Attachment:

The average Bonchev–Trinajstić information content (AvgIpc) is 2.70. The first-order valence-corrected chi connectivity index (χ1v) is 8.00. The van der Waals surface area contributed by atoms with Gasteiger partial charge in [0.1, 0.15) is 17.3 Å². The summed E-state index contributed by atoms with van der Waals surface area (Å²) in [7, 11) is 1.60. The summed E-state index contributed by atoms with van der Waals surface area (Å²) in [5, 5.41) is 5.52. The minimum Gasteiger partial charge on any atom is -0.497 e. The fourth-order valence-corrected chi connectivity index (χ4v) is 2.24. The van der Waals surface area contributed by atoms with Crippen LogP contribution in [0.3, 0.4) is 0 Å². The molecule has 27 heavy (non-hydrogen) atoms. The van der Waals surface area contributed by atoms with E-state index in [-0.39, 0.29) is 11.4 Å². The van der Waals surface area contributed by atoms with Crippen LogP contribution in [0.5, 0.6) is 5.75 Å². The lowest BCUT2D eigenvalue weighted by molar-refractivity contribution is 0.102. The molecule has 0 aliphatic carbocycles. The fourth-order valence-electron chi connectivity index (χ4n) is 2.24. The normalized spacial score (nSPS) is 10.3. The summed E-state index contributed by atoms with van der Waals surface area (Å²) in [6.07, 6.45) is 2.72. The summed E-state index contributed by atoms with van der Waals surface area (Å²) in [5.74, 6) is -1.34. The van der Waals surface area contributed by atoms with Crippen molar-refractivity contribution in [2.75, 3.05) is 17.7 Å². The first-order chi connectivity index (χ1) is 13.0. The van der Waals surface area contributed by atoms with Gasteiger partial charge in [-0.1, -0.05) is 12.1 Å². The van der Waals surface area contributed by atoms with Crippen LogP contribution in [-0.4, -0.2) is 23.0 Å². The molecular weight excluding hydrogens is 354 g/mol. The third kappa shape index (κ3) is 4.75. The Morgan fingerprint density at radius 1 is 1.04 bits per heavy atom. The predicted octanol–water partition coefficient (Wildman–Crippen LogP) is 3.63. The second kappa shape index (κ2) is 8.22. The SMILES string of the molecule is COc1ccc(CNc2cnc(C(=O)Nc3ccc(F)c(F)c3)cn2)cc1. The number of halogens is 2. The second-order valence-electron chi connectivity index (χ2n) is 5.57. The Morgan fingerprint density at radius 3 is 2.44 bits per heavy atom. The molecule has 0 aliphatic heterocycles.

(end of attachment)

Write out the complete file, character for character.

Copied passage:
The average Bonchev–Trinajstić information content (AvgIpc) is 2.70. The first-order valence-corrected chi connectivity index (χ1v) is 8.00. The van der Waals surface area contributed by atoms with Gasteiger partial charge in [0.1, 0.15) is 17.3 Å². The summed E-state index contributed by atoms with van der Waals surface area (Å²) in [7, 11) is 1.60. The summed E-state index contributed by atoms with van der Waals surface area (Å²) in [5, 5.41) is 5.52. The minimum Gasteiger partial charge on any atom is -0.497 e. The fourth-order valence-corrected chi connectivity index (χ4v) is 2.24. The van der Waals surface area contributed by atoms with Crippen LogP contribution in [0.3, 0.4) is 0 Å². The molecule has 27 heavy (non-hydrogen) atoms. The van der Waals surface area contributed by atoms with E-state index in [-0.39, 0.29) is 11.4 Å². The van der Waals surface area contributed by atoms with Crippen LogP contribution in [0.5, 0.6) is 5.75 Å². The lowest BCUT2D eigenvalue weighted by molar-refractivity contribution is 0.102. The molecule has 0 aliphatic carbocycles. The fourth-order valence-electron chi connectivity index (χ4n) is 2.24. The normalized spacial score (nSPS) is 10.3. The summed E-state index contributed by atoms with van der Waals surface area (Å²) in [6.07, 6.45) is 2.72. The summed E-state index contributed by atoms with van der Waals surface area (Å²) in [5.74, 6) is -1.34. The van der Waals surface area contributed by atoms with Crippen molar-refractivity contribution in [2.75, 3.05) is 17.7 Å². The first-order chi connectivity index (χ1) is 13.0. The van der Waals surface area contributed by atoms with Gasteiger partial charge in [-0.1, -0.05) is 12.1 Å². The van der Waals surface area contributed by atoms with Crippen LogP contribution in [-0.4, -0.2) is 23.0 Å². The molecular weight excluding hydrogens is 354 g/mol. The third kappa shape index (κ3) is 4.75. The Morgan fingerprint density at radius 1 is 1.04 bits per heavy atom. The predicted octanol–water partition coefficient (Wildman–Crippen LogP) is 3.63. The second kappa shape index (κ2) is 8.22. The SMILES string of the molecule is COc1ccc(CNc2cnc(C(=O)Nc3ccc(F)c(F)c3)cn2)cc1. The number of halogens is 2. The second-order valence-electron chi connectivity index (χ2n) is 5.57. The Morgan fingerprint density at radius 3 is 2.44 bits per heavy atom. The molecule has 0 aliphatic heterocycles.